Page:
Today, I'd like to take a closer look at Valero's partner in that green diesel fuel project, Darling International (DAR). Originally founded in 1882, and based in Irving, Texas, Darling International is the largest exchange-traded stock of its kind in the market.
The company specializes in the gathering, collecting, and processing of waste fats and oils. It holds contracts for reclaiming cooking oils from restaurant chains, as well as grease trap cleaning services.
Just imagine all the fryer grease generated every day from a single restaurant [like a McDonald's (MCD)] - then multiply that by hundreds, even thousands, of times.
That's the amount of grease and used oil DAR reclaims. It also collects animal scraps from hog and beef plants around the country, and renders out the fats and proteins from the tissue.
Normally, it processes the animal by-products and used cooking oil into reusable, resalable fats, known in the trade as "tallow." But all that's changing.
Two Companies Coalescing
DAR has partnered with independent oil refiner Valero (through VLO's wholly owned subsidiary, Diamond Alternative Energy) in a $368-million project known as the Diamond Green Diesel plant. Two full years in the making, the Diamond Green project - located in Norco, Louisiana, (not far from New Orleans) - began full production operations at the end of June of this year.
The plant takes waste oil from all those grease traps around the country, and together with the fat renderings, processes it into green diesel fuel. According to estimates, the Diamond Green Diesel plant will process approximately 1.2 billion pounds of fat - and turn it into 137 million gallons of renewable diesel fuel, each year.
Estimates from the U.S. Department of Energy say the new facility will triple the amount of renewable diesel produced in the United States. That makes Diamond Green the largest biomass diesel plant in the country.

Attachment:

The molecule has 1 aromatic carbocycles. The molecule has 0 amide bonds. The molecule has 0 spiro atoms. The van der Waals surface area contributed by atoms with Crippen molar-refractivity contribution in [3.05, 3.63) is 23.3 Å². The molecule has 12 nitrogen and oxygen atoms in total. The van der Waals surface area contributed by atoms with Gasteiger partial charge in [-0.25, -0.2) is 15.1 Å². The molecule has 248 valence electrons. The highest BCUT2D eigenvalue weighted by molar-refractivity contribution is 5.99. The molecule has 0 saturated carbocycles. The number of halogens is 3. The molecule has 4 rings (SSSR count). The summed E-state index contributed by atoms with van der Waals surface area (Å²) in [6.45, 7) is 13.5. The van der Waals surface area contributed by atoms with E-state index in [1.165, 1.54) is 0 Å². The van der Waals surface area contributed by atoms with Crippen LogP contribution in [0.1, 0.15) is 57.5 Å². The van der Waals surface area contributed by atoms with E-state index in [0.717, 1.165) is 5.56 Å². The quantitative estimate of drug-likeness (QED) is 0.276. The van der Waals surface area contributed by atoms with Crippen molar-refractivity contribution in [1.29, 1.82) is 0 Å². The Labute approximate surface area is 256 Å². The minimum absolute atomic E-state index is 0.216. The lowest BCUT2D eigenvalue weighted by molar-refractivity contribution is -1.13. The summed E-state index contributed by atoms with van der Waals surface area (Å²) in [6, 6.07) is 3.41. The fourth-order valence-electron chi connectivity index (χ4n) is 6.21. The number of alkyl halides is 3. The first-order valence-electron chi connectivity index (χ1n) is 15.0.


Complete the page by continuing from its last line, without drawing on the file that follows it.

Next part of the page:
Though similar in nature, fat-based biodiesel, or renewable diesel, is molecularly different from that made from plant-based material, such as corn. Though a "molecular" difference may not sound like a big deal, when it comes to diesel fuels, it is. For one, it burns cleaner, and is more easily mixed with traditional diesel.
Renewable diesel is also easier to transport through traditional pipelines, something biodiesel has problems doing. Without proper precautions, plant-based biodiesel can gel up during the transportation process, especially at high temperatures, rendering the fuel useless.
What it All Boils Down to …
The launch of the Diamond Green plant has sparked a jump in share price, sending DAR up nearly 25% since the beginning of the year.
But it's not too late to get in on DAR's renewable diesel boom.
In fact, I think we could see some impressive share movements in the coming months.
Darling is set to report its second-quarter results on August 7. Earnings estimates are expected to come in around $0.33 per share, up from $0.27 in the previous quarter.
That alone could send shares up. However, because the Diamond Green plant didn't open until the very end of the quarter, the August earnings announcement will NOT include the revenue generated from the new plant. And that's going to make a huge difference next quarter.
See, Darling CEO Randall Stuewe says that with the plant running at full capacity, Diamond Green could generate more than $41 million for both Darling and Valero. That could mean a potential boost in quarterly earnings per share of nearly 37% for DAR. And that's when you could see some serious price movements.
But this boost won't come until the next quarter. So if you were to get in now, you'd likely enjoy a modest bump at the next earnings announcement … With the potential for a big jump in price in the following quarter. And "the chase" continues ...